Sarah Jane Lindner was born in 1857 in Schuylkill County, Pennsylvania. She was sister to Mary Ann Lindner, who was married to Hiram Hagenbuch (b. 1847). Hiram was a great great grandson of Andreas, and a first cousin to Lydia (Hagenbuch) Stahl pictured earlier. Sarah Jane (who was always referred to as Aunt Jane by my Hagenbuch clan) was married to Franklin Pierce Coleman. Frank and Jane Coleman had three children: Elizabeth, Merrell, and Bertha. The Coleman family lived in Ashland, Pennsylvania. This is a beautiful photo taken about the year 1905. By 1905 most young girls were dressing in white, as the Victorian age of dark clothes had ended. So, it is possible this photo was taken during the time of a death in the Coleman or Lindner family. Notice that everyone is wearing wire-rimmed glasses except for Merrell. Frank Coleman died in 1913 and Sarah Jane in 1928. They are buried in Milton, Pennsylvania.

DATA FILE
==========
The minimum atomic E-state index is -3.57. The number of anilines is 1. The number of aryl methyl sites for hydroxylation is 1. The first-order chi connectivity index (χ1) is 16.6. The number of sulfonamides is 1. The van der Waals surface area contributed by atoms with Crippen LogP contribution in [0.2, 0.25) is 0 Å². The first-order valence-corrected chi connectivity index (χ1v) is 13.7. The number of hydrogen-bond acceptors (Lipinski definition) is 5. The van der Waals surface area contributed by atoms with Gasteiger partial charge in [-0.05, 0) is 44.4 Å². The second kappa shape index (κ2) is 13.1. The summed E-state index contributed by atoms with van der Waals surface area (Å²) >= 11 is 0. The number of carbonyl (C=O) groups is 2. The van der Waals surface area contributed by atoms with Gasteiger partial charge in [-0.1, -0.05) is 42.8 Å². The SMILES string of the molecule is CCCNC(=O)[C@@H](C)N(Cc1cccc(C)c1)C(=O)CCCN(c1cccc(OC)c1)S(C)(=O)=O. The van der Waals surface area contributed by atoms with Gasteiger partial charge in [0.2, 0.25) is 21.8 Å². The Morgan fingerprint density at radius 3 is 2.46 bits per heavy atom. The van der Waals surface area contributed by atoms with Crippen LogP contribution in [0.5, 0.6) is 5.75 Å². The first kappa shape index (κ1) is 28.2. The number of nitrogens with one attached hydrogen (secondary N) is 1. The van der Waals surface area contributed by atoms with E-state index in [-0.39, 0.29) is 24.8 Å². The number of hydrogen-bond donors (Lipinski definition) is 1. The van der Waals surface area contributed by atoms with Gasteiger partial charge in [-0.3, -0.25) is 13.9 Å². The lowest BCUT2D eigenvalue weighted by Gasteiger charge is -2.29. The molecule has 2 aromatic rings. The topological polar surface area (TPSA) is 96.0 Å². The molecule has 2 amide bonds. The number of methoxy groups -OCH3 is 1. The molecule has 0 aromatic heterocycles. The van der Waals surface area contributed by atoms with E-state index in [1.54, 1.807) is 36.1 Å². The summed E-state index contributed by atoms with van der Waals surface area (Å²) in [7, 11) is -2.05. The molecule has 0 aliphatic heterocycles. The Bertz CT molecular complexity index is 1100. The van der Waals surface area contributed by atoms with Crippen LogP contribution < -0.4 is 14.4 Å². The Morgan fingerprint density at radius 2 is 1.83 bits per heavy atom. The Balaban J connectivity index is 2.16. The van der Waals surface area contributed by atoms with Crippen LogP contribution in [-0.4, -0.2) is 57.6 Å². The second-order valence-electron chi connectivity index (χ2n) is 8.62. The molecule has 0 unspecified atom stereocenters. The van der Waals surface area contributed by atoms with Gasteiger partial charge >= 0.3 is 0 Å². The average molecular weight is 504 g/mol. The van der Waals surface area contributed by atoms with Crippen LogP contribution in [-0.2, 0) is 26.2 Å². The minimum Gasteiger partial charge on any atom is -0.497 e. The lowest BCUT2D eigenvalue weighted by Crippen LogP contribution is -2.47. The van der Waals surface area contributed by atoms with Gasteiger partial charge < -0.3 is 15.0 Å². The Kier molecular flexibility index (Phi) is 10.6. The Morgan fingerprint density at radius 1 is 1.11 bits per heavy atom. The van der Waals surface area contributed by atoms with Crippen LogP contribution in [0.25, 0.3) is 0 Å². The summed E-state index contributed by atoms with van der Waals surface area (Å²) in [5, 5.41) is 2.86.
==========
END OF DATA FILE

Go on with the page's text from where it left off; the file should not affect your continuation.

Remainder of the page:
Helen Lee Lester was born in 1903 in Benton County, Indiana. She was the daughter of Charles and Rosalie (Edwards) Lester. Helen married Amos Sterling Hagenbuch in 1923, and they farmed in Benton County all their life. Amos was born in 1901 and was a great great great grandson of Andreas. Amos’s great grandfather was the well known Hagenbuch genealogist, Enoch Hagenbuch, whom several articles have been written about. Amos and Helen had two children: Donald and Shirlee. Donald was also a farmer in Indiana and first met me in 1980. He and his wife Inez became “visiting cousins” with my parents, Homer and Irene Hagenbuch, during that decade. Helen died in 1955 and Amos died in 1992. They are buried in Wabash County, Indiana.